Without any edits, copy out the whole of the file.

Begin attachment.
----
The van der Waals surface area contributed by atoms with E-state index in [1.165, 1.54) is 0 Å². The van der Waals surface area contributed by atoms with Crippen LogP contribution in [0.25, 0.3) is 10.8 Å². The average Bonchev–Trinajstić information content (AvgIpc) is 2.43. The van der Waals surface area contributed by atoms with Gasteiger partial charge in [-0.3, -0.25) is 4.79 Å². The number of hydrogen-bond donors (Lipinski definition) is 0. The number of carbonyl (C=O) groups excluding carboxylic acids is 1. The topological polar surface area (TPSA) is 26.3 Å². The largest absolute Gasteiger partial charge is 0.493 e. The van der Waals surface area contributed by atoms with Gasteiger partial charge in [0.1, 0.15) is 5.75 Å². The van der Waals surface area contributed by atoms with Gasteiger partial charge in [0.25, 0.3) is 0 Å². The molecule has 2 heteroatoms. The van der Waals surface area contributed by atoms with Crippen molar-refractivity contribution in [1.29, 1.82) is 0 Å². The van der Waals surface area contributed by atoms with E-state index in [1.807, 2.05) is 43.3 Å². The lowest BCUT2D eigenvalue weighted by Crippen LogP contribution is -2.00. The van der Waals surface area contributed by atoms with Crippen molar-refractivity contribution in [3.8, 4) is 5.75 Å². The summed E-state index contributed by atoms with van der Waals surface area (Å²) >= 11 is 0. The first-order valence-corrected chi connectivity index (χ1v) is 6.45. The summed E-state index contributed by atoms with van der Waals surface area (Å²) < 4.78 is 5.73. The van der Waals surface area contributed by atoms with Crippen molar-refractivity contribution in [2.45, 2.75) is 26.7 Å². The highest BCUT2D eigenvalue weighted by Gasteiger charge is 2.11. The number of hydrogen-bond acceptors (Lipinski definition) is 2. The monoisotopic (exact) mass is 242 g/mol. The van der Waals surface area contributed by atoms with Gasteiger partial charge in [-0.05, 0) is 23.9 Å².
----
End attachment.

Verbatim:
The van der Waals surface area contributed by atoms with E-state index in [1.165, 1.54) is 0 Å². The van der Waals surface area contributed by atoms with Crippen LogP contribution in [0.25, 0.3) is 10.8 Å². The average Bonchev–Trinajstić information content (AvgIpc) is 2.43. The van der Waals surface area contributed by atoms with Gasteiger partial charge in [-0.3, -0.25) is 4.79 Å². The number of hydrogen-bond donors (Lipinski definition) is 0. The number of carbonyl (C=O) groups excluding carboxylic acids is 1. The topological polar surface area (TPSA) is 26.3 Å². The largest absolute Gasteiger partial charge is 0.493 e. The van der Waals surface area contributed by atoms with Gasteiger partial charge in [0.1, 0.15) is 5.75 Å². The van der Waals surface area contributed by atoms with Gasteiger partial charge in [0.25, 0.3) is 0 Å². The molecule has 2 heteroatoms. The van der Waals surface area contributed by atoms with Crippen molar-refractivity contribution in [1.29, 1.82) is 0 Å². The van der Waals surface area contributed by atoms with E-state index in [1.807, 2.05) is 43.3 Å². The lowest BCUT2D eigenvalue weighted by Crippen LogP contribution is -2.00. The van der Waals surface area contributed by atoms with Crippen molar-refractivity contribution in [3.8, 4) is 5.75 Å². The summed E-state index contributed by atoms with van der Waals surface area (Å²) >= 11 is 0. The first-order valence-corrected chi connectivity index (χ1v) is 6.45. The summed E-state index contributed by atoms with van der Waals surface area (Å²) < 4.78 is 5.73. The van der Waals surface area contributed by atoms with Crippen molar-refractivity contribution in [2.45, 2.75) is 26.7 Å². The highest BCUT2D eigenvalue weighted by Gasteiger charge is 2.11. The number of hydrogen-bond acceptors (Lipinski definition) is 2. The monoisotopic (exact) mass is 242 g/mol. The van der Waals surface area contributed by atoms with Gasteiger partial charge in [-0.05, 0) is 23.9 Å².